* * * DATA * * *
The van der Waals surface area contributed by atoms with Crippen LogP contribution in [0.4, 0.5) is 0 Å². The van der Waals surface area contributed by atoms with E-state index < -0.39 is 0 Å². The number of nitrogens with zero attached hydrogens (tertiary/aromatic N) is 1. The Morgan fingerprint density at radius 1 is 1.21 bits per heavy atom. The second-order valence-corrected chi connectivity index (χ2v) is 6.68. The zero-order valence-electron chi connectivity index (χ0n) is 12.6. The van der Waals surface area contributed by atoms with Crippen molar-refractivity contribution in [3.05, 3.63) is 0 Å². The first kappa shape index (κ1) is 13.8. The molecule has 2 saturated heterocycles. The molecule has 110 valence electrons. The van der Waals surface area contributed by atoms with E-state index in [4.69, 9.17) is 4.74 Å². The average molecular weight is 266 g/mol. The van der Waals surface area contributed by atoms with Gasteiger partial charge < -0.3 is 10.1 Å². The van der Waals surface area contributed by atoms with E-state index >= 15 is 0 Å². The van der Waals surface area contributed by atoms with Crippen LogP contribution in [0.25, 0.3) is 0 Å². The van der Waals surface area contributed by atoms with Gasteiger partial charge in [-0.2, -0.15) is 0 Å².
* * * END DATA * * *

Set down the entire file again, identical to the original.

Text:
The van der Waals surface area contributed by atoms with Crippen LogP contribution in [0.4, 0.5) is 0 Å². The van der Waals surface area contributed by atoms with E-state index < -0.39 is 0 Å². The number of nitrogens with zero attached hydrogens (tertiary/aromatic N) is 1. The Morgan fingerprint density at radius 1 is 1.21 bits per heavy atom. The second-order valence-corrected chi connectivity index (χ2v) is 6.68. The zero-order valence-electron chi connectivity index (χ0n) is 12.6. The van der Waals surface area contributed by atoms with Crippen molar-refractivity contribution in [3.05, 3.63) is 0 Å². The first kappa shape index (κ1) is 13.8. The molecule has 2 saturated heterocycles. The molecule has 110 valence electrons. The van der Waals surface area contributed by atoms with E-state index in [4.69, 9.17) is 4.74 Å². The average molecular weight is 266 g/mol. The van der Waals surface area contributed by atoms with Gasteiger partial charge < -0.3 is 10.1 Å². The van der Waals surface area contributed by atoms with E-state index >= 15 is 0 Å². The van der Waals surface area contributed by atoms with Crippen LogP contribution in [0.25, 0.3) is 0 Å². The van der Waals surface area contributed by atoms with Gasteiger partial charge in [-0.2, -0.15) is 0 Å².